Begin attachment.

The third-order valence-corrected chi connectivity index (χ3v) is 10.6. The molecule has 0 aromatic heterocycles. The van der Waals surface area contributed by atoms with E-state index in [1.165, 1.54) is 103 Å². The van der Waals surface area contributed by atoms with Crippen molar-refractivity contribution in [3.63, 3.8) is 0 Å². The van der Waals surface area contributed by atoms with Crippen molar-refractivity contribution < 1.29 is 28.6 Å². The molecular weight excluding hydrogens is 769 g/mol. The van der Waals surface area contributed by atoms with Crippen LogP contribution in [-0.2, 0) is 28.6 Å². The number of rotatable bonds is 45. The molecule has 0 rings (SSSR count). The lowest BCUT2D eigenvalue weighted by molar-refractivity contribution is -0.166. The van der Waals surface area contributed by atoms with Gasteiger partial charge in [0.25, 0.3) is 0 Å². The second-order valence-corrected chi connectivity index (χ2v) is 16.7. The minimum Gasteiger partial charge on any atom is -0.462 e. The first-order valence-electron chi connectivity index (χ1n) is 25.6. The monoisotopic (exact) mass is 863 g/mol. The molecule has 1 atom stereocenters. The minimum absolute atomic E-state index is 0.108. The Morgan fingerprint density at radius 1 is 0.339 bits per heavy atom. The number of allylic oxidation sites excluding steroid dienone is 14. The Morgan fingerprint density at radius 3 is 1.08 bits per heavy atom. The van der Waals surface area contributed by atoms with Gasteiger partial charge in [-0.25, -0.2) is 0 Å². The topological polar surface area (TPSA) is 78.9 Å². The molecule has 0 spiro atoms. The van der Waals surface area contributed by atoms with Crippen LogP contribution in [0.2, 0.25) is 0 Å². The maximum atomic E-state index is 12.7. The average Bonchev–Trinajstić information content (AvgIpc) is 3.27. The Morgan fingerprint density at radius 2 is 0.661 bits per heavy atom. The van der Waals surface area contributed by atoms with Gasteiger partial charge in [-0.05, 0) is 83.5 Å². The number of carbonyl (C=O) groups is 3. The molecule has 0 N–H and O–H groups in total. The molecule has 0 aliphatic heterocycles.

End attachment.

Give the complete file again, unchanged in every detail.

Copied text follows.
The third-order valence-corrected chi connectivity index (χ3v) is 10.6. The molecule has 0 aromatic heterocycles. The van der Waals surface area contributed by atoms with E-state index in [1.165, 1.54) is 103 Å². The van der Waals surface area contributed by atoms with Crippen molar-refractivity contribution in [3.63, 3.8) is 0 Å². The van der Waals surface area contributed by atoms with Crippen molar-refractivity contribution < 1.29 is 28.6 Å². The molecular weight excluding hydrogens is 769 g/mol. The van der Waals surface area contributed by atoms with Crippen LogP contribution in [-0.2, 0) is 28.6 Å². The number of rotatable bonds is 45. The molecule has 0 rings (SSSR count). The lowest BCUT2D eigenvalue weighted by molar-refractivity contribution is -0.166. The van der Waals surface area contributed by atoms with Gasteiger partial charge in [0.25, 0.3) is 0 Å². The second-order valence-corrected chi connectivity index (χ2v) is 16.7. The minimum Gasteiger partial charge on any atom is -0.462 e. The first-order valence-electron chi connectivity index (χ1n) is 25.6. The monoisotopic (exact) mass is 863 g/mol. The molecule has 1 atom stereocenters. The minimum absolute atomic E-state index is 0.108. The Morgan fingerprint density at radius 1 is 0.339 bits per heavy atom. The number of allylic oxidation sites excluding steroid dienone is 14. The Morgan fingerprint density at radius 3 is 1.08 bits per heavy atom. The van der Waals surface area contributed by atoms with Gasteiger partial charge in [-0.25, -0.2) is 0 Å². The topological polar surface area (TPSA) is 78.9 Å². The molecule has 0 spiro atoms. The van der Waals surface area contributed by atoms with Crippen LogP contribution in [0.2, 0.25) is 0 Å². The maximum atomic E-state index is 12.7. The average Bonchev–Trinajstić information content (AvgIpc) is 3.27. The Morgan fingerprint density at radius 2 is 0.661 bits per heavy atom. The van der Waals surface area contributed by atoms with Gasteiger partial charge in [-0.05, 0) is 83.5 Å². The number of carbonyl (C=O) groups is 3. The molecule has 0 N–H and O–H groups in total. The molecule has 0 aliphatic heterocycles.